Yes, I'd love to see the river better utilised, but there's a reason it's often so desolate. Unlike many of Europe's other great city rivers, the Thames is a monster with (for a capital city) an exceptionally large tidal range and very, very fast currents which regularly hit 8 knots plus, and touching 12 knots in individual stretches. In addition there are multiple undertows and eddies to add to the risks, as well as plenty of garbage that can foul propellors and cooling intakes at the worst possible moment. By comparison Paris, Amsterdam, and Frankfurt are docile pussycats.

What that means is that if you go in the Thames at the wrong time in the tidal cycle then you're just as dead as if you'd been washed overboard rounding Cape Horn, and the records from when the Thames and the docks were more active demonstrate just what a killer London's river can be.

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I have several friends who live or have lived on boats in London. It seems to me you either pay through the nose for the privilege or somehow wing it. My friends got their moorings through unofficially mooring next to others and then somehow over time managed to become official. If you fit in and are willing to live precariously for six months or so.

It is often cold in the winter though. And some friends found the cramped circumstances got to them after a while. Living space can be smaller than even a micro flat. Also expect flooding at some point as well as being comfortable with the more domestic aspects of life - one friend described spending an entire weekend messing around inside the onboard septic tank shortly after buying the boat.

Costs apparently not really cheaper than normal living according to my friends.

The flipside is that it is the closest thing you can get to living in the countryside in London and it's a very supportive community.

I really fancied it myself - but the missus had no interest.

would be a similar issue for me. I don't mind chatting to all sorts of characters and don't mind if some might seem a bit nosey. Partner likes her privacy a bit more and wouldn't like roughing it in the winter months (I can see why)

the toilet issue can be a vote loser for most i'd guess. + space on a narrowboat. If I was to try it i'd go for a 50foot+ widebeam on canals as I think the British water use fees are done on length rather than width. I think you'd be looking at mooring fees £1k+, 500 quid or so for British water use fees? Boat safety certificate, maintenance, boat surveys, hull repairs, upkeep, taking boat out of water every few years costs money etc.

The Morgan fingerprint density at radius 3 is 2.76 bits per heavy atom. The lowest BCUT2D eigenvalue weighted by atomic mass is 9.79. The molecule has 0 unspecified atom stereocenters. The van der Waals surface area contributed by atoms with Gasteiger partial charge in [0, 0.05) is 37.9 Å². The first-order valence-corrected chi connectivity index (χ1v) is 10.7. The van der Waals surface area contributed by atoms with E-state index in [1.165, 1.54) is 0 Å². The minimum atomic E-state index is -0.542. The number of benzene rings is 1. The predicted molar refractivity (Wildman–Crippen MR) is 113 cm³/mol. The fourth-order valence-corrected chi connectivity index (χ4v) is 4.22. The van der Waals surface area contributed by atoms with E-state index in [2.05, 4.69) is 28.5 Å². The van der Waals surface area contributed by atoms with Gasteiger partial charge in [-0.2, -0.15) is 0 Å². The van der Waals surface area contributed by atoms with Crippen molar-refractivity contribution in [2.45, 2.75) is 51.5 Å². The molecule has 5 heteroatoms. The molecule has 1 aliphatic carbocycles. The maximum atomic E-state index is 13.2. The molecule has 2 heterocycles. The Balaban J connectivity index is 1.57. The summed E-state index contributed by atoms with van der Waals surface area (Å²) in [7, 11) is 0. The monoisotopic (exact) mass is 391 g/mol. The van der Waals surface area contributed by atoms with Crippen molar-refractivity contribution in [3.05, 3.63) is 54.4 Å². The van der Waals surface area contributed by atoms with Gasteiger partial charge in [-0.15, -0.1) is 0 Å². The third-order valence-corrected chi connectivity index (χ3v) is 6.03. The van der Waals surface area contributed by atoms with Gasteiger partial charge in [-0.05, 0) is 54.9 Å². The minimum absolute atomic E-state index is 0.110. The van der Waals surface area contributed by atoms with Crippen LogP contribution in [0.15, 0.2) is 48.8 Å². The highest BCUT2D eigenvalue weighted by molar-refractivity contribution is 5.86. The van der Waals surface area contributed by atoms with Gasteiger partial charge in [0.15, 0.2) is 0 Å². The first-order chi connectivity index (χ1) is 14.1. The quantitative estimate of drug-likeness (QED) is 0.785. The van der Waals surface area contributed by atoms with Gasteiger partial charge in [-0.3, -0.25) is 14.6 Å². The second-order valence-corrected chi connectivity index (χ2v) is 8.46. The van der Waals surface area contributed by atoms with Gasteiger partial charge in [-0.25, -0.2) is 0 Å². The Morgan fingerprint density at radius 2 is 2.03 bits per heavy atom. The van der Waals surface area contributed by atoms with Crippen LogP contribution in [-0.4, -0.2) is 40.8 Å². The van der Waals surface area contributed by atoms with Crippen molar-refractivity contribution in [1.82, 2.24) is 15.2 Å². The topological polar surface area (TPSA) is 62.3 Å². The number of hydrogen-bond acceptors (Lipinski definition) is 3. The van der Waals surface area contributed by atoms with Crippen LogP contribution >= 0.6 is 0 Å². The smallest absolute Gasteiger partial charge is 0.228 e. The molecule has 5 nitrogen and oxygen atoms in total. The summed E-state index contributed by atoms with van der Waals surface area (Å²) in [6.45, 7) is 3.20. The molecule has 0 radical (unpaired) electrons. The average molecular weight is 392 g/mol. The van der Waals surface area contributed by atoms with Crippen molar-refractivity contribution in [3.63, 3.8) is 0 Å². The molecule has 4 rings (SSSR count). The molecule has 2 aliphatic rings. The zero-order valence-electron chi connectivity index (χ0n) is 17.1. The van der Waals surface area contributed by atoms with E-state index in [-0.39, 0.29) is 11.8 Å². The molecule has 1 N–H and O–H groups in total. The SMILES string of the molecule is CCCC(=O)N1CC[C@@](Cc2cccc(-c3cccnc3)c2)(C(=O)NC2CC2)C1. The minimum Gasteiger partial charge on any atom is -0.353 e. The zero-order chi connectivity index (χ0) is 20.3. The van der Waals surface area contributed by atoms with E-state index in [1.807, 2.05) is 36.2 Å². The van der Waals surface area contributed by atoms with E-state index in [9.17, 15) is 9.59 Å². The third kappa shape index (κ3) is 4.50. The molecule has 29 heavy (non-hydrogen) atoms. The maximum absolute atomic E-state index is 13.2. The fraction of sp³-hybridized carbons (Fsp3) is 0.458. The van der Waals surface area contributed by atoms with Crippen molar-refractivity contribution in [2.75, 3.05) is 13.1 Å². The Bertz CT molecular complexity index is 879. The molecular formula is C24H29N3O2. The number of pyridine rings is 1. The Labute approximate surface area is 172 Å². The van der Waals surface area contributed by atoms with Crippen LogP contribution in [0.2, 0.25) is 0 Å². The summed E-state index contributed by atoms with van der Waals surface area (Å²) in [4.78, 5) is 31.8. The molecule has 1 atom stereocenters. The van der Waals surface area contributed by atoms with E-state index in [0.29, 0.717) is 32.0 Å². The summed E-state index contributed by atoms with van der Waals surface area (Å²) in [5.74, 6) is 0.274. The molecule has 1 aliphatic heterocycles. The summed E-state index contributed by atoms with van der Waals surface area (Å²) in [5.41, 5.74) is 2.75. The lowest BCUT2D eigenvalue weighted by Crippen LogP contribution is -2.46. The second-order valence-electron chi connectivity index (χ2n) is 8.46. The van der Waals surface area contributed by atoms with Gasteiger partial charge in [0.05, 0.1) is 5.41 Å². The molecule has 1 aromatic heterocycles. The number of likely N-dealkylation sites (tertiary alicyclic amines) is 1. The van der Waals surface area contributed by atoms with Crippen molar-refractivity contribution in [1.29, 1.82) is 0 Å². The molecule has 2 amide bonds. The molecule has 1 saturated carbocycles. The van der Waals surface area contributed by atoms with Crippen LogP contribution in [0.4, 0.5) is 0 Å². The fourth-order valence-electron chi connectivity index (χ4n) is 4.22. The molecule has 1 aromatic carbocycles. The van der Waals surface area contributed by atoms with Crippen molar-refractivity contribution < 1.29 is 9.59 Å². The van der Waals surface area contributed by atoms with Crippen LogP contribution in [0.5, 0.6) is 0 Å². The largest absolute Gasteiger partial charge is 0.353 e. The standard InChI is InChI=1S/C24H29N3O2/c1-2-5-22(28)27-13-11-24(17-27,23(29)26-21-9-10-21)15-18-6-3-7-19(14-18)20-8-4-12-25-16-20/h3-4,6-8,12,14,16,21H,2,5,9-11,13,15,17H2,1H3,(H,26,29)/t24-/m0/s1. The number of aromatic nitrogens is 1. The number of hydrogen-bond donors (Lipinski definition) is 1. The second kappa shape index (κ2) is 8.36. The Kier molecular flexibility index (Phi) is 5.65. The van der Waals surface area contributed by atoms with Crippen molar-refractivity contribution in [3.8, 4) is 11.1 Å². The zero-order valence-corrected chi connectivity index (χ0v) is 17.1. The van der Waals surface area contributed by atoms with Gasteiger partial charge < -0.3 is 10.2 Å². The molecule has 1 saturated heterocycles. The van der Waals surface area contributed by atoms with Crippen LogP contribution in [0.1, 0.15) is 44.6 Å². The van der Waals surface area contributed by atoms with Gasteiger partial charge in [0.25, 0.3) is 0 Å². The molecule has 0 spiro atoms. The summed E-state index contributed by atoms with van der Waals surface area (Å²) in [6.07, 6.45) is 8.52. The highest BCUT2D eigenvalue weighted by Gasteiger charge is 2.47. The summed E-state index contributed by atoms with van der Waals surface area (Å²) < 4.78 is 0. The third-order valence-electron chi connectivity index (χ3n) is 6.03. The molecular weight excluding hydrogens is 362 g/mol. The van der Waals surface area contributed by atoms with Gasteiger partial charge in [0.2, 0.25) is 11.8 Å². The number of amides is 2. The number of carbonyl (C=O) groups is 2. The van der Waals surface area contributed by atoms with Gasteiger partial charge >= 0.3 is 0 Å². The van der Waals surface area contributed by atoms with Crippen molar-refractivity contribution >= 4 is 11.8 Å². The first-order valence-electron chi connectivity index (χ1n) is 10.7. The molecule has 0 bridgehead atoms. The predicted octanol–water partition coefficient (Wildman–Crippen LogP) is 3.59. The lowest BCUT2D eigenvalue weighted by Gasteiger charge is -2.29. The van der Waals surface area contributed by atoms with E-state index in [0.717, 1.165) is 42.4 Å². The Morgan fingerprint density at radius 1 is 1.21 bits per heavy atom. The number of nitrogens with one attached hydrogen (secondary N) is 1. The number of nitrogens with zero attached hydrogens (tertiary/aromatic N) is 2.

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I've sailed all my life and for a couple of years had a boat on the Thames.

Yes, I'd love to see the river better utilised, but there's a reason it's often so desolate. Unlike many of Europe's other great city rivers, the Thames is a monster with (for a capital city) an exceptionally large tidal range and very, very fast currents which regularly hit 8 knots plus, and touching 12 knots in individual stretches. In addition there are multiple undertows and eddies to add to the risks, as well as plenty of garbage that can foul propellors and cooling intakes at the worst possible moment. By comparison Paris, Amsterdam, and Frankfurt are docile pussycats.

What that means is that if you go in the Thames at the wrong time in the tidal cycle then you're just as dead as if you'd been washed overboard rounding Cape Horn, and the records from when the Thames and the docks were more active demonstrate just what a killer London's river can be.

Very interesting - I get this.

But these are challenges that could be overcome. The river was a lot busier in the 19th century when, I imagine, the current s were the same.

The main reason it is under-utilised is that the authorities responsible for it have strangled, licenced and regulated the life out of it.

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  • 242 Brexit, House prices and Summer 2020

    1. 1. Including the effects Brexit, where do you think average UK house prices will be relative to now in June 2020?


      • down 5% +
      • down 2.5%
      • Even
      • up 2.5%
      • up 5%